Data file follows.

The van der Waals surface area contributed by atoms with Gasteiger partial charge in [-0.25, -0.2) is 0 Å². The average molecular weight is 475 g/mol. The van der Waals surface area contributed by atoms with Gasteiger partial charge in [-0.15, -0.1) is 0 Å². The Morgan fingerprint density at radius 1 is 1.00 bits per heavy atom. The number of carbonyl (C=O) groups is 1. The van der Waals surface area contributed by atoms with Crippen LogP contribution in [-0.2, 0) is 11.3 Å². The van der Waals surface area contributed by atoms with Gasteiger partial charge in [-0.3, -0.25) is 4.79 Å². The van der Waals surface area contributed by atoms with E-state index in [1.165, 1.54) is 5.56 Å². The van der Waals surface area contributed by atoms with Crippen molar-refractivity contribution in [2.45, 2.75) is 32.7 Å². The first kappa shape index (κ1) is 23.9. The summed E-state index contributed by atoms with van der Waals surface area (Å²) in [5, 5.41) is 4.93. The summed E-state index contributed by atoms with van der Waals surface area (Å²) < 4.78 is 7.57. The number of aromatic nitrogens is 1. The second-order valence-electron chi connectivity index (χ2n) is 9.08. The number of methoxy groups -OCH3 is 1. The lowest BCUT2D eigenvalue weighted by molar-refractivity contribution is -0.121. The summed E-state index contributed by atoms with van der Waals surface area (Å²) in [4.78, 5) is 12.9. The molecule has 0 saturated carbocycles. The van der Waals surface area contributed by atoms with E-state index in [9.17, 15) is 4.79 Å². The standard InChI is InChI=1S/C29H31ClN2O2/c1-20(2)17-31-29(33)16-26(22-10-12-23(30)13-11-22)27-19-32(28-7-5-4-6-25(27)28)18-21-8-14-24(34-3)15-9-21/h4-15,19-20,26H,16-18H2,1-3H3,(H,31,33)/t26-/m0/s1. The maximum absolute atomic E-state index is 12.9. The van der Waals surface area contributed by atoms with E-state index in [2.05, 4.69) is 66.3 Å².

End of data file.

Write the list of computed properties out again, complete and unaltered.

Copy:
The van der Waals surface area contributed by atoms with Gasteiger partial charge in [-0.25, -0.2) is 0 Å². The average molecular weight is 475 g/mol. The van der Waals surface area contributed by atoms with Gasteiger partial charge in [-0.15, -0.1) is 0 Å². The Morgan fingerprint density at radius 1 is 1.00 bits per heavy atom. The number of carbonyl (C=O) groups is 1. The van der Waals surface area contributed by atoms with Crippen LogP contribution in [-0.2, 0) is 11.3 Å². The van der Waals surface area contributed by atoms with Gasteiger partial charge in [-0.3, -0.25) is 4.79 Å². The van der Waals surface area contributed by atoms with E-state index in [1.165, 1.54) is 5.56 Å². The van der Waals surface area contributed by atoms with Crippen molar-refractivity contribution in [2.45, 2.75) is 32.7 Å². The first kappa shape index (κ1) is 23.9. The summed E-state index contributed by atoms with van der Waals surface area (Å²) in [5, 5.41) is 4.93. The summed E-state index contributed by atoms with van der Waals surface area (Å²) < 4.78 is 7.57. The number of aromatic nitrogens is 1. The second-order valence-electron chi connectivity index (χ2n) is 9.08. The number of methoxy groups -OCH3 is 1. The lowest BCUT2D eigenvalue weighted by molar-refractivity contribution is -0.121. The summed E-state index contributed by atoms with van der Waals surface area (Å²) in [4.78, 5) is 12.9. The molecule has 0 saturated carbocycles. The van der Waals surface area contributed by atoms with E-state index in [9.17, 15) is 4.79 Å². The standard InChI is InChI=1S/C29H31ClN2O2/c1-20(2)17-31-29(33)16-26(22-10-12-23(30)13-11-22)27-19-32(28-7-5-4-6-25(27)28)18-21-8-14-24(34-3)15-9-21/h4-15,19-20,26H,16-18H2,1-3H3,(H,31,33)/t26-/m0/s1. The maximum absolute atomic E-state index is 12.9. The van der Waals surface area contributed by atoms with E-state index in [2.05, 4.69) is 66.3 Å².